Brace height

Image of the compound bow with a brace height drawn

The brace height of a compound bow

Brace height is measured once the bow is at rest and is defined as a distance between the bowstring and the grip of the bow. Modern compound bows have brace heights in the range 5.5″ to 9″ however the most popular models have it either 6″ or 7″. The powerstroke of the bow depends on this parameter and shorter brace height means longer powerstroke which in turn means more power and speed. However, the longer distance you need to draw the bowstring the more room for any flaws in your technique, resulting in missed shot. Therefore it is recommended for novice archers/bowhunters to stick with 7″ models.

Axle-to-axle length (A2A)

This is measured as a distance between the centers of the axles and expressed in inches. Generally bowhunters go for shorter bows as they are more portable and easier to use in the woods whereas competition archers use longer designs due to their accuracy. The rule of thumb is that that the longer the bow and the more it weights the more stable it is. For a novice bowhunter a safe range is between 32″ and 34″.

The let-off

This is an unique feature to compound bow and makes aiming much easier than with traditional bows. Due to application of specially shaped cams (or cam and wheel) the power needed use to draw a compound bow is increases until you reach a peak point. Than it dramatically decrease to reach its minimum once the bow is fully brawn so you can take your time to aim with minimal weight in your hand. The let of is expressed in per cents and most bows have it around 75%. This means that if a poundage of the bow is 60 lbs. once fully drawn this weight will be reduced by 75% leaving you with only 15 lbs. in your hand and making aiming much more comfortable.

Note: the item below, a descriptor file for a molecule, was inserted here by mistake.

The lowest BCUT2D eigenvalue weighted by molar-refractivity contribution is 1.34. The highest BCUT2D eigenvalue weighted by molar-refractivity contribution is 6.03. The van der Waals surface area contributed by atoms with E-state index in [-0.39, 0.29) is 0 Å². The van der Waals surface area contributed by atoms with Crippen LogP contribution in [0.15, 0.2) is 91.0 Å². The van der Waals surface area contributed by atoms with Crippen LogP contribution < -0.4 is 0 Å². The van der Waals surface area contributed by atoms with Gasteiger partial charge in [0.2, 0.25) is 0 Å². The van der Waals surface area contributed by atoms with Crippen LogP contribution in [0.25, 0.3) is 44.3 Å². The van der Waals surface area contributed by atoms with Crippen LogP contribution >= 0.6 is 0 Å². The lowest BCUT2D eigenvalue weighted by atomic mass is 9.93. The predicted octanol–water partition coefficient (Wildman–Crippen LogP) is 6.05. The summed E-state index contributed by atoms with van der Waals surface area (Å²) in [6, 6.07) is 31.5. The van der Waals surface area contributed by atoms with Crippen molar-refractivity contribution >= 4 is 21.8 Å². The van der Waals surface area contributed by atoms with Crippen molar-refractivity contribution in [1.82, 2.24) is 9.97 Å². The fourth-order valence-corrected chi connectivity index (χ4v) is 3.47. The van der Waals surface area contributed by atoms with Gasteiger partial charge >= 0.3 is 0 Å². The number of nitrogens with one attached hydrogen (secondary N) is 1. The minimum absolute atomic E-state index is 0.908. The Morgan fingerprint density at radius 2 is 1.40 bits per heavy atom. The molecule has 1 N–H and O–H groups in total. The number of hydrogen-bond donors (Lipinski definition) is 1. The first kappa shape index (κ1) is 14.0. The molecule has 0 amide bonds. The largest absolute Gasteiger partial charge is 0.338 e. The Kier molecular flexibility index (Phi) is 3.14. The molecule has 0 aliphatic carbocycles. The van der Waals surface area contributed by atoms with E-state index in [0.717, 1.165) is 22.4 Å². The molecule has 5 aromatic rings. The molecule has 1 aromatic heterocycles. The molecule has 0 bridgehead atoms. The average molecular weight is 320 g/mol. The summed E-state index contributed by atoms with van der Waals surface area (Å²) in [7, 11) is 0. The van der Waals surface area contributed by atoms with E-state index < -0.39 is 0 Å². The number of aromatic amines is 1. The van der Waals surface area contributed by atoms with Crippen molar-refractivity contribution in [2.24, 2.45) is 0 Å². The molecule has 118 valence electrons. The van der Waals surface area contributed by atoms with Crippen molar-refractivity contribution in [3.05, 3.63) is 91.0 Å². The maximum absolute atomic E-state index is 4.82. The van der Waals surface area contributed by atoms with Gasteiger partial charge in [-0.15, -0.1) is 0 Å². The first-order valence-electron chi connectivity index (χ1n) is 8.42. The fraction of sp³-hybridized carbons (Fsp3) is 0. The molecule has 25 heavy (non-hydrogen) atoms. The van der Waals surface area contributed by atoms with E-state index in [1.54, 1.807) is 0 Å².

Best compound bows on the market

There are a couple of models that score very high in any compound bow review. They all are praised for their quality and reliability. Some of these models offer extremely good price to quality ratio while others are typical high end (and high price tag) bows. See below a short description of these great compounds.

Short reviews of popular compound bows

PSE Stinger 3G

For many bowhunters Stinger was a first bow. It is often recommended for beginners due to its forgiveness. Stinger makes it possible to get into this sport with really low initial costs as the price tag of $299 for such a quality bow is just unique on the market. More about this great bow – >>>here<<<

PSE Prophecy

The fastest single-cam compound bow. Thanks to incredible efficiency of X-Technology limbs and strong Planar Flex riser PSE Prophecy will satisfy hunters requiring fast rigs and impress those who seek comfort and simplicity of a single-cam designs. It’s a mid-range priced, quiet and lightweight compound. Learn more about this wonderful compound bow by reading our review – >>>here<<<

Mathews Creed

The ascetically designed Mathews Creed is a short compound yet still providing generous 328 fps speeds. Utilizing  SimPlex Cam technology it offers a very smooth draw cycle which combined with its low weight earned it lots of happy users. Mathews Creed is a successor of a hugely popular Z7 model and according to many reviews it has a chance to be equally famous. More about this great compound bow in our review – >>>here<<<

Diamond Infinite Edge

This is a unique example of a compound bow that can serve both a 5-year old and a grown man hunting a big game animal. The adjustability of Infinite Edge in just breathtaking, its draw length range is 13″ to 30″ and the draw weight can be set between 5 and 70 lbs. This bow would literally suit everyone. It has remarkably smooth draw cycle and thanks to its unique design it’s very quiet. The bow is extremely popular due to its quality, adjustability and extraordinarily low price. For our review of this compound bow click here.